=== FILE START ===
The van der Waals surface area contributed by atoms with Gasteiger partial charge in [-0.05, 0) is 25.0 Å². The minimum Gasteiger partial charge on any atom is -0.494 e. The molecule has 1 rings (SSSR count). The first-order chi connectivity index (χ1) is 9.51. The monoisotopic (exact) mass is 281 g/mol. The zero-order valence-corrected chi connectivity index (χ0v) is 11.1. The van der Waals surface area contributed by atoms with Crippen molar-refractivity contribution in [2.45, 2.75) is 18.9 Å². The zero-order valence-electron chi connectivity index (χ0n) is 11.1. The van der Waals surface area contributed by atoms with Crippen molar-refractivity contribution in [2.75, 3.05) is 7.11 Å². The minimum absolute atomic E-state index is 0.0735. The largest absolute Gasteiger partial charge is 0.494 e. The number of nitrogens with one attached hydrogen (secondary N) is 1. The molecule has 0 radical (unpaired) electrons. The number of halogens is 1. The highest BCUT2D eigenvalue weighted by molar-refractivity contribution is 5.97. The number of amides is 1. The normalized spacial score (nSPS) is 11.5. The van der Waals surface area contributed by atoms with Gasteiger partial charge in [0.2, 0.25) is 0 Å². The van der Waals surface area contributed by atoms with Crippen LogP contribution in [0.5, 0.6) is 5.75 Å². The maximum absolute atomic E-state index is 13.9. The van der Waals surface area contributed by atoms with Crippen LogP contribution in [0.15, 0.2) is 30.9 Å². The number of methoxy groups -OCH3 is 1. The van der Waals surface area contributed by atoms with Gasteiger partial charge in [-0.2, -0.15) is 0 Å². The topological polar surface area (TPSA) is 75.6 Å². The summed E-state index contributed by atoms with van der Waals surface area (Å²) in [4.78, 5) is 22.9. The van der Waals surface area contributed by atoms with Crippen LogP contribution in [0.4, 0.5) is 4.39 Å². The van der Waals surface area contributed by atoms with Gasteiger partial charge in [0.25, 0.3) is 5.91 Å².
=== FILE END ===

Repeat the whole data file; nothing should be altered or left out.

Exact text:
The van der Waals surface area contributed by atoms with Gasteiger partial charge in [-0.05, 0) is 25.0 Å². The minimum Gasteiger partial charge on any atom is -0.494 e. The molecule has 1 rings (SSSR count). The first-order chi connectivity index (χ1) is 9.51. The monoisotopic (exact) mass is 281 g/mol. The zero-order valence-corrected chi connectivity index (χ0v) is 11.1. The van der Waals surface area contributed by atoms with Crippen molar-refractivity contribution in [2.45, 2.75) is 18.9 Å². The zero-order valence-electron chi connectivity index (χ0n) is 11.1. The van der Waals surface area contributed by atoms with Crippen molar-refractivity contribution in [2.75, 3.05) is 7.11 Å². The minimum absolute atomic E-state index is 0.0735. The largest absolute Gasteiger partial charge is 0.494 e. The number of nitrogens with one attached hydrogen (secondary N) is 1. The molecule has 0 radical (unpaired) electrons. The number of halogens is 1. The highest BCUT2D eigenvalue weighted by molar-refractivity contribution is 5.97. The number of amides is 1. The normalized spacial score (nSPS) is 11.5. The van der Waals surface area contributed by atoms with Gasteiger partial charge in [0.2, 0.25) is 0 Å². The van der Waals surface area contributed by atoms with Crippen LogP contribution in [0.5, 0.6) is 5.75 Å². The maximum absolute atomic E-state index is 13.9. The van der Waals surface area contributed by atoms with Crippen LogP contribution in [0.15, 0.2) is 30.9 Å². The number of methoxy groups -OCH3 is 1. The van der Waals surface area contributed by atoms with Gasteiger partial charge in [-0.2, -0.15) is 0 Å². The topological polar surface area (TPSA) is 75.6 Å². The summed E-state index contributed by atoms with van der Waals surface area (Å²) in [4.78, 5) is 22.9. The van der Waals surface area contributed by atoms with Crippen LogP contribution in [0.4, 0.5) is 4.39 Å². The van der Waals surface area contributed by atoms with Gasteiger partial charge in [0.25, 0.3) is 5.91 Å².